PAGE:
Injury Notes

The Twins were without closer Joe Nathan all year after he had shoulder surgery and they were without all-star first baseman Justin Morneau for most of the season, too, after he had a couple concussions. The big question was weather or not the Twins could still compete without these two and they surprised some folks when they won the division without these stars. Several other regulars, including Joe Mauer, missed time throughout the year as well. Nathan,
Morneau and Mauer all appear to be in good shape to start the year.
Jake Peavy only started 17 games for the White Sox in 2010 after dealing with intermittent stints on the DL. Grady Sizemore struggled through another injury-plagued season and only played in 33 games for the Indians, which didn’t help their cause at all, while Magglio Ordonez and Carlos Guillen were in and out of the Tigers lineup all season. All signs point to these guys being ready to give it another go this upcoming season.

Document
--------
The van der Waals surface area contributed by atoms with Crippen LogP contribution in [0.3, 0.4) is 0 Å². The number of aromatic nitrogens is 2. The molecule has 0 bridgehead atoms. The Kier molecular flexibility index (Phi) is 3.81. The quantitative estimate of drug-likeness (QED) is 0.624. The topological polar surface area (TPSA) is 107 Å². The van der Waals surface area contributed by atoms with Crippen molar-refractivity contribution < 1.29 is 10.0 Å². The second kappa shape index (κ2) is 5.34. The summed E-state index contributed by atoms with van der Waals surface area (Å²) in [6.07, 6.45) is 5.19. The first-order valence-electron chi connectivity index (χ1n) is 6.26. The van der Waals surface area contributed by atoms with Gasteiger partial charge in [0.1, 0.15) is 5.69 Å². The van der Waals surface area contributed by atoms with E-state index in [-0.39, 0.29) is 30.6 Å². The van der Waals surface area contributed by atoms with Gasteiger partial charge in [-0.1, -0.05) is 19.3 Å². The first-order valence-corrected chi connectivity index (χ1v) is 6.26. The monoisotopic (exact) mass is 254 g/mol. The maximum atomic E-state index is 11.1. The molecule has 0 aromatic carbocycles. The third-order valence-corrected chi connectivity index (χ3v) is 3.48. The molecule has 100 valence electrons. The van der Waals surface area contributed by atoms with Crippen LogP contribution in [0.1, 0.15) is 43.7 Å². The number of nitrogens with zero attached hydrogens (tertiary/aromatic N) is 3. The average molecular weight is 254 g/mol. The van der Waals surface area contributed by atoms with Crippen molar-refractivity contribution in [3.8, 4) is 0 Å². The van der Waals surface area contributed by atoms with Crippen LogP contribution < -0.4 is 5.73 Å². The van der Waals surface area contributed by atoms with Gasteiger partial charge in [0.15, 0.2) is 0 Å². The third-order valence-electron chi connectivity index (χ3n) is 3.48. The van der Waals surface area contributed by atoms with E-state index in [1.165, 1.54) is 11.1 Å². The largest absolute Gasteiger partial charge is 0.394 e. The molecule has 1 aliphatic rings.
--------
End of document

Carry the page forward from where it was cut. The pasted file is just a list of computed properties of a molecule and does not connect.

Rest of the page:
Up and Comers

The division has some strong young talent that will be getting
considerable experience in 2011. Carlos Santana, the catching
prospect for the Indians, will be the opening day starter for the club this season and e everyone is buzzing about this young man. He can flat-out hit the baseball. Tigers outfielder Brennan Bosch had a breakout rookie season in 2010 by posting an all-star caliber first half of the season. He fell off big time in the second half, however, and it will be exciting to see if he can bring the level of play he showed back for a full season in 2011. Danny Valencia will start at third base for the Twins after showing that he can hit for a solid average in some late-season action last year. The question is whether or not he can develop some power along with his contact skills.

Prediction Time!!!

Not a lot was expected of the Royals and Indians in 2010 and that
should remain the same in 2011. Both teams are a long ways from
competing with the big guns in the division. Cleveland could be improved, especially if they get a solid season out of Sizemore and the rest of their rotation behind Fausto Carmona. The Royals shouldn’t see much of a rise in terms of win total, especially without Zack Greinke in the rotation. The top three are potentially interchangeable and are all talented. The Twins are probably in the best shape heading into the season but the Tigers and White Sox will certainly challenge.